Family Law Articles

Mediation is a private process that involves a proven approach to resolving cases by agreement with the assistance of a skilled mediator.  Mediation is highly effective in settling cases and therefore, courts often order parties to mediation before they are allowed to have a hearing or a trial.  Because mediation is so successful, parties often opt to try mediation early in a case to avoid the expense of a trial and to resolve the case long before the case would get to trial.  Mediation can be used for only select issues or for the settlement of the entire case.

The mediator is a family law attorney that has additional training and experience in helping parties reach creative and acceptable solutions to all or some of the issues in the case.  The mediator will go back and forth between the rooms and help identify areas where each party can move on their position to reach an agreement.  Mediators help identify what is important to each party and strive to reach an agreement that each party can live with.

Mediators moved to virtual or remote mediation during the pandemic and were surprised to find that mediation was just as successful, if not more successful, when conducted remotely.  Parties reported feeling less stress and being able to focus on solving the conflicts when they were no longer worried about seeing their spouse or the other party during the mediation day.  Remote mediation also protects parties when there are allegations of family violence.  Today, both remote and in person mediation are available.

The mediator cannot force a settlement and does not make any determinations in the case except to determine when a case has reached an impasse and further mediation will not likely resolve the case.  The mediator only reports to the Court that the parties did or did not mediate in good faith and that the case did or did not settle.  The mediator cannot be called to testify as to what occurred during mediation and neither party can testify about what offers were or were not made. 

If agreements are reached during mediation, the mediator will draft a mediated settlement agreement that contains the terms of the agreement for all the parties and their attorneys in attendance to sign.  Once this agreement is signed it cannot be changed.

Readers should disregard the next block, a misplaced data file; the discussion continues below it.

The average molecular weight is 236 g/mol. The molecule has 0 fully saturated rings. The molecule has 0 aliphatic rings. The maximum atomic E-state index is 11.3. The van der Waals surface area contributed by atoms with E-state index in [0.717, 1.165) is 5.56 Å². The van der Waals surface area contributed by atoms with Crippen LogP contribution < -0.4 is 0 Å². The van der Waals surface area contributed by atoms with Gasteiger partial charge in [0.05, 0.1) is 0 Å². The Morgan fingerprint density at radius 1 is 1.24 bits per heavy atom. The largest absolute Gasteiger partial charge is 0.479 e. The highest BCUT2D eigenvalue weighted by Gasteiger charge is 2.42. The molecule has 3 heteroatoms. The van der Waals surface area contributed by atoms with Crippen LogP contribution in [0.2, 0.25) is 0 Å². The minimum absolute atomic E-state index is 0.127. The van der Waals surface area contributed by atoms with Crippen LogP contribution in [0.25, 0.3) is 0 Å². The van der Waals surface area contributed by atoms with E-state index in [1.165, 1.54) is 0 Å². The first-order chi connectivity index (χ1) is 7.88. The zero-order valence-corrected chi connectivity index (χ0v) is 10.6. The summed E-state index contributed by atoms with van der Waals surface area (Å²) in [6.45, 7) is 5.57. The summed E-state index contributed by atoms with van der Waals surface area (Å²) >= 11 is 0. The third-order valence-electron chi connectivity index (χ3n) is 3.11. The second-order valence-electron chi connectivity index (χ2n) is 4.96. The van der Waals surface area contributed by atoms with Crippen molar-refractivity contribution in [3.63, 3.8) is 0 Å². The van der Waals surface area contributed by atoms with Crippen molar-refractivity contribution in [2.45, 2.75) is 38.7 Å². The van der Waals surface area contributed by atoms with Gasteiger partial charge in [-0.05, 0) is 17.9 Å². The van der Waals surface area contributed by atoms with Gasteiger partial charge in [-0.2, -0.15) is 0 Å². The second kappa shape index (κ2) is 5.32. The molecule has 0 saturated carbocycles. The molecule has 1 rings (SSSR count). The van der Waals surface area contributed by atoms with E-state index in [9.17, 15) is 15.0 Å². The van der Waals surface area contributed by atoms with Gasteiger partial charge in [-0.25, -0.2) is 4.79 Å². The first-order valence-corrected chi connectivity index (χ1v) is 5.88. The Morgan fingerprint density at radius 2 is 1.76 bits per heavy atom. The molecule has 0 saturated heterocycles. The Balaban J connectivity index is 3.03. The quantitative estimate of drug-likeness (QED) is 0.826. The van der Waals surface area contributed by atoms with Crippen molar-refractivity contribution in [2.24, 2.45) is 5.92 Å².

The agreement is then filed with the court.  The parties can start operating under the agreement immediately, however, it will likely take 4-8 weeks longer to enter the final order with the Court.  During this time the final order is drafted by the attorneys and any closing documents are prepared. 

Mediation is far less stressful than litigation, less expensive than litigation, and is highly effective at resolving cases.  Most courts not only encourage mediation but require mediation before a case can go to trial.  While most clients will doubt the effectiveness of mediation before they attend mediation, approximately 85% of cases settle at mediation.  Mediation works for the vast majority of cases.

Mediation is an excellent way to privately resolve your case in a less stressful, less expensive, and more productive manner.  Parties that resolve their case in mediation are more likely to coparent in the future and harbor fewer negative feelings toward each other than parties that go to trial.  A case can get to mediation quicker than a case can prepare for trial helping parties to resolve their issues earlier so the healing process can begin.  Also, trials are aimed at discrediting the other party which leaves lasting damage long after the trial is over.

An experienced divorce attorney knows how to properly prepare for mediation to give your case every chance of success at settling.  Robin R. Zegen knows how to prepare for mediation and how to evaluate when a case is ready for mediation.  Call Robin R. Zegen for a consultation today.